International Men’s Day 2014 has just been celebrated this week on 19 November. It has been the most successful International Men’s Day ever in regards to broad media attention. Typically India really takes the lead as far as media commentary goes. It was an Indian man Dr Jerome Teelucksingh, in Trinidad, who started the day but it fell into disrepair. Thankfully an Indian woman rescued it in 2007. It is because of this Indian woman, an advocate for men whose name is Uma Challa, that the world celebrates International Men’s Day. The world owes a lot to India.
Now major corporations are getting in on the act. The ‘Show Men Some Love’ YouTube clip has just hit over 500,000 and still climbing. It is guaranteed to put a smile on your face if nothing else.
Our new International Men’s Day Facebook site has received almost 12,000 likes and International Men’s Day with the help of leaders in the Men’s Movement like Glen Poole, is really getting out there. Compared with International Women’s Day however, it still has a long way to go as Frankie Goodway in the Mirror points out. Interestingly he shows the digital searches for International Men’s Day 19 November really only started to grow since Dads4Kids built the International Men’s Day website in 2008. Soon after other International Men’s Day websites sprang up and now there are many. Articles like this show that International Men’s Day is truly becoming viral.
One of the six pillars of International Men’s Day is to highlight discrimination against men; in areas of social services, social attitudes and expectations, and law. The book we are reviewing highlights this issue.
The groundbreaking Australian book ‘The Other Glass Ceiling’ offers an insightful male perspective in a debate on the lack of work-family balance in modern day families and the discrimination men experience as fathers. Based on research and full of entertaining anecdotes, this book challenges the predominant gender roles that expect a mother to care for her family and doubt her commitment to a career, while at the same time requiring a father to provide for his family financially and doubting his ability to look after his own children.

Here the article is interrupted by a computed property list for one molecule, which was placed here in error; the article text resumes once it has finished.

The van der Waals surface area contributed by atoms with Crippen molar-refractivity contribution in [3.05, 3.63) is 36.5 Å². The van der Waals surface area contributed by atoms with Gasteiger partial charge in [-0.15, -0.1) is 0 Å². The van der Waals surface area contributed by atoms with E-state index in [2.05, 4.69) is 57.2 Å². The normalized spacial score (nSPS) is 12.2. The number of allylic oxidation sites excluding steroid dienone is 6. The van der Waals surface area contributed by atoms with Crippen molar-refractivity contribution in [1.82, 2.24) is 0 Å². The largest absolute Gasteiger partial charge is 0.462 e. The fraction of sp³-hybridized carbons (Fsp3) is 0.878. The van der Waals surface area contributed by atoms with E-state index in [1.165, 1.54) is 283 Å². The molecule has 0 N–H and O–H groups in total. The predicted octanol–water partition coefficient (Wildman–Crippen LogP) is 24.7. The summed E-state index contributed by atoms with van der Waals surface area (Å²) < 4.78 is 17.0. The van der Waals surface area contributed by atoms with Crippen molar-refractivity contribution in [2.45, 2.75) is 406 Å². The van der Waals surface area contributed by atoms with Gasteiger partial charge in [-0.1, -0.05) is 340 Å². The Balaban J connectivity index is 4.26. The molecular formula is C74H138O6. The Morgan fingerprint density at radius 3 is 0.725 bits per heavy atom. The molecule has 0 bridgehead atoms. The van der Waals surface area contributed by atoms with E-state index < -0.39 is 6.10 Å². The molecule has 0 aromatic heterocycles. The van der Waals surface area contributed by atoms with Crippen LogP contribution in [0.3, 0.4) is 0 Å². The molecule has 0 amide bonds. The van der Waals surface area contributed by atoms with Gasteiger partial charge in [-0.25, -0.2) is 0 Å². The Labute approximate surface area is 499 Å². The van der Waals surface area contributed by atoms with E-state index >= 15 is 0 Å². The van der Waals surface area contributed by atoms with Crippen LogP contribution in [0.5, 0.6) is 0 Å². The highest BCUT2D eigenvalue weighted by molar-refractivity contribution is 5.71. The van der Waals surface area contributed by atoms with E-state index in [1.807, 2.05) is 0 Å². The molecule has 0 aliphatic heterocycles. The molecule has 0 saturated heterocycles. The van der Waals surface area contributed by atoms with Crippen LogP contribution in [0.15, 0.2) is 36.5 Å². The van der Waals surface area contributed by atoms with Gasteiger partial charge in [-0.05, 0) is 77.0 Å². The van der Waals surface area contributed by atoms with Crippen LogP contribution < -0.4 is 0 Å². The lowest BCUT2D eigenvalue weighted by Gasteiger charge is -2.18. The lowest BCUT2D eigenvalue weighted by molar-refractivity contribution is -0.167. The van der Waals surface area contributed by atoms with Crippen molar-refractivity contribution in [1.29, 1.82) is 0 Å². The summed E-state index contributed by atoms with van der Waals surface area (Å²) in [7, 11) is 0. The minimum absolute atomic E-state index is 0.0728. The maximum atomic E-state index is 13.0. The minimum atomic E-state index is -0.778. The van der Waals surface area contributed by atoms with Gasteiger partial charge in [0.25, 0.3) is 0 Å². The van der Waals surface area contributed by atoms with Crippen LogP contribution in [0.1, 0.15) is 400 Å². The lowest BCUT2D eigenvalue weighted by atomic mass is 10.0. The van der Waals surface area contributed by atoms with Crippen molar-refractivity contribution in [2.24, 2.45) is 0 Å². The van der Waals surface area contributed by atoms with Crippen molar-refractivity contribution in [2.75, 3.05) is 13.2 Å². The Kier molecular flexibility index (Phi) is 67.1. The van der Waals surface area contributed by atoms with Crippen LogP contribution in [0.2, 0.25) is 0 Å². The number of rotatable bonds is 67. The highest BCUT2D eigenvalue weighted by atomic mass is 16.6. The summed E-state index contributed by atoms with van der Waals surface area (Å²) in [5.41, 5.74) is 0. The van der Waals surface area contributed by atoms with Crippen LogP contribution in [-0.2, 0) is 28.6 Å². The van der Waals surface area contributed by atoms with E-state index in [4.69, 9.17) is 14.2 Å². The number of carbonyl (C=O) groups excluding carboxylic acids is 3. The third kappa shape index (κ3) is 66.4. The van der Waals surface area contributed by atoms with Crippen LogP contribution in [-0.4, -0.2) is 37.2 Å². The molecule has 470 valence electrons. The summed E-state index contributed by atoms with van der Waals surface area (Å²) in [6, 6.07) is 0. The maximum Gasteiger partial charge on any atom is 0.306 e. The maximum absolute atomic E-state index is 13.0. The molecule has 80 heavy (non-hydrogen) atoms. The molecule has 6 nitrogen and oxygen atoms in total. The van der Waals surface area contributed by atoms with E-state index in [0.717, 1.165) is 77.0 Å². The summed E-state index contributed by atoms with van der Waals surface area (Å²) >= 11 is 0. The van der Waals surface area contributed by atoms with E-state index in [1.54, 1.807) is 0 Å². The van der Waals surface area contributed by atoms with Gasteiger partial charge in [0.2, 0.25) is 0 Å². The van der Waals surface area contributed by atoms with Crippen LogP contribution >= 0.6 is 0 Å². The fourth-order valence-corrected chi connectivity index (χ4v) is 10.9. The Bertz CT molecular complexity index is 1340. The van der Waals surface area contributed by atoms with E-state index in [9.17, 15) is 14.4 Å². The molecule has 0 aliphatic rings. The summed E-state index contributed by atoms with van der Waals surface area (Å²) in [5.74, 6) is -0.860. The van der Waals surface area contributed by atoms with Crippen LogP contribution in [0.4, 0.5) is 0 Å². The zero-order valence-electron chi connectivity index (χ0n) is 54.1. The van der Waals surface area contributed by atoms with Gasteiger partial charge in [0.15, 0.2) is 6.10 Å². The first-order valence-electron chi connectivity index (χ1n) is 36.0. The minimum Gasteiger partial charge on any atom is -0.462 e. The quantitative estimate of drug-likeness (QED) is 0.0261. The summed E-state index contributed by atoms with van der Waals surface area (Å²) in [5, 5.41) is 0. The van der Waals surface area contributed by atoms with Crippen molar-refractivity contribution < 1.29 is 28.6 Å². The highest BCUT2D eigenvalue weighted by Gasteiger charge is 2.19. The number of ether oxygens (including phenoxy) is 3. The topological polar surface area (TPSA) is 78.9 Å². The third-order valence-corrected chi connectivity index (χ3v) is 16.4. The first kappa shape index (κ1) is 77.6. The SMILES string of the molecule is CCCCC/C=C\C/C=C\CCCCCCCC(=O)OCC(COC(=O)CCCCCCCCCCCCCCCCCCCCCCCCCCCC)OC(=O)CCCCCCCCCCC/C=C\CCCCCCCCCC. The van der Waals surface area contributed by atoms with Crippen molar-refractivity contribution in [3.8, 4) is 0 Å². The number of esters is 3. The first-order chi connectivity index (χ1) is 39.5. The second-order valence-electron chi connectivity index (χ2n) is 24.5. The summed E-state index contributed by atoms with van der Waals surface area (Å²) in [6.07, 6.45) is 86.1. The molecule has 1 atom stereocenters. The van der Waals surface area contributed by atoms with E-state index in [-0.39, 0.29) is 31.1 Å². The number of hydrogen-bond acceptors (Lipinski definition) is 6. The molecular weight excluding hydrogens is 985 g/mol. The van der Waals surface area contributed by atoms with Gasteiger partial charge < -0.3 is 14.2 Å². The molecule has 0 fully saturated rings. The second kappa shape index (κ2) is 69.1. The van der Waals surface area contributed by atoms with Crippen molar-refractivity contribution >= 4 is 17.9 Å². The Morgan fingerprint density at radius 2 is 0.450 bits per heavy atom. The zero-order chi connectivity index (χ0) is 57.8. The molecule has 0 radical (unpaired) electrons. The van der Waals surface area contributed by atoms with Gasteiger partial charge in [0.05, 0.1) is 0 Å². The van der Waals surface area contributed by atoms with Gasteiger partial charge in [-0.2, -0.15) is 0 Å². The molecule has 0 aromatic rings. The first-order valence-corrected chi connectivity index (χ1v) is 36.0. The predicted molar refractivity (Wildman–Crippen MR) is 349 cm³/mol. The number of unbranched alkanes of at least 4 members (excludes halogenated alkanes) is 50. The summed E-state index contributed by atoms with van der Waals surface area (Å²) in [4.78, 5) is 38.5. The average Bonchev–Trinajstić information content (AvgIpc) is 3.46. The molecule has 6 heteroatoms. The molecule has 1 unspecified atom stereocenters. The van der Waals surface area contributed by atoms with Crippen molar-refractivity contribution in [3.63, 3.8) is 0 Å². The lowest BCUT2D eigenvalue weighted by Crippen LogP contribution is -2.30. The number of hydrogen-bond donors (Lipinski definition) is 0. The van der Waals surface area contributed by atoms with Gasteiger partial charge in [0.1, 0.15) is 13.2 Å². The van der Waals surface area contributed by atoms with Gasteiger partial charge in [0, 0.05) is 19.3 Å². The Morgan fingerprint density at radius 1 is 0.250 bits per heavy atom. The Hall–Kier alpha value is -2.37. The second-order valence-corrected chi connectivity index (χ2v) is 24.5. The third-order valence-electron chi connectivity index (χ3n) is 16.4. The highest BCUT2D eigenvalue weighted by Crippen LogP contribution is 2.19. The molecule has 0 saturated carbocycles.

Charles Areni and Stephen Holden encourage dads to ‘step up’, to take on a bigger share of the burden of home duties. They encourage mums to ‘let go’, to let dad get involved in child-rearing, and to bring to the task his own skills and approaches. The book is both thoughtful and measured and pulls no punches. The following excerpt gives you an insight into the experience of the writers.
Men in general are assumed to be depraved until proven otherwise. When it comes to gender discrimination, nobody mentions the rather disconcerting stereotype that men are especially likely to be foul in some way or another, and being a good father, demonstrating the ability to love and nurture children, doesn’t allow an escape from this sinister suspicion.
More generally there is the persistent notion that fathers have their place in this world – the office – but when it comes to matters of how their children will be raised, dads are not to intervene. They are incompetent parents at best and potentially dangerous at worst. Mums call the shots, and any deviation from these rules of engagement is punishable in a variety of ways, something I was confronted with one Monday afternoon.